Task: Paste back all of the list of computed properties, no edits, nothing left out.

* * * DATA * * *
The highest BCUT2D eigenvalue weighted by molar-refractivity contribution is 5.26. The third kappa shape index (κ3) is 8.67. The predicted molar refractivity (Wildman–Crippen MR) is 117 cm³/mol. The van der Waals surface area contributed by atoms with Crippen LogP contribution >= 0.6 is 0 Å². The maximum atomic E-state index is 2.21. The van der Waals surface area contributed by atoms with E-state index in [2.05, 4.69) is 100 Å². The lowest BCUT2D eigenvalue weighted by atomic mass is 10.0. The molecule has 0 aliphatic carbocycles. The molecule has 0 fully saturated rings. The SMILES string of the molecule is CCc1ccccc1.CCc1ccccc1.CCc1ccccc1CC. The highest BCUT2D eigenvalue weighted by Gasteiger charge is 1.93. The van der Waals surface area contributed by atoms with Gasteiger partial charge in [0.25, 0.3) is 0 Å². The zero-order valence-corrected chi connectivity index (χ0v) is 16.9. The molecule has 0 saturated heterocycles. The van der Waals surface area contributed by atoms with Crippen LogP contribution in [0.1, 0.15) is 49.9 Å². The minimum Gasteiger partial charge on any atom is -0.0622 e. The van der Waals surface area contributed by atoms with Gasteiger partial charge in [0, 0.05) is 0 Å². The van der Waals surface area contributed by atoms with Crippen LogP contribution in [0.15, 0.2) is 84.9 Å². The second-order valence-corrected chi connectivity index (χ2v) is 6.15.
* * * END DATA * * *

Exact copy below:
The highest BCUT2D eigenvalue weighted by molar-refractivity contribution is 5.26. The third kappa shape index (κ3) is 8.67. The predicted molar refractivity (Wildman–Crippen MR) is 117 cm³/mol. The van der Waals surface area contributed by atoms with Crippen LogP contribution >= 0.6 is 0 Å². The maximum atomic E-state index is 2.21. The van der Waals surface area contributed by atoms with E-state index in [2.05, 4.69) is 100 Å². The lowest BCUT2D eigenvalue weighted by atomic mass is 10.0. The molecule has 0 aliphatic carbocycles. The molecule has 0 fully saturated rings. The SMILES string of the molecule is CCc1ccccc1.CCc1ccccc1.CCc1ccccc1CC. The highest BCUT2D eigenvalue weighted by Gasteiger charge is 1.93. The van der Waals surface area contributed by atoms with Gasteiger partial charge in [0.25, 0.3) is 0 Å². The zero-order valence-corrected chi connectivity index (χ0v) is 16.9. The molecule has 0 saturated heterocycles. The van der Waals surface area contributed by atoms with Crippen LogP contribution in [0.1, 0.15) is 49.9 Å². The minimum Gasteiger partial charge on any atom is -0.0622 e. The van der Waals surface area contributed by atoms with Gasteiger partial charge in [0, 0.05) is 0 Å². The van der Waals surface area contributed by atoms with Crippen LogP contribution in [0.15, 0.2) is 84.9 Å². The second-order valence-corrected chi connectivity index (χ2v) is 6.15.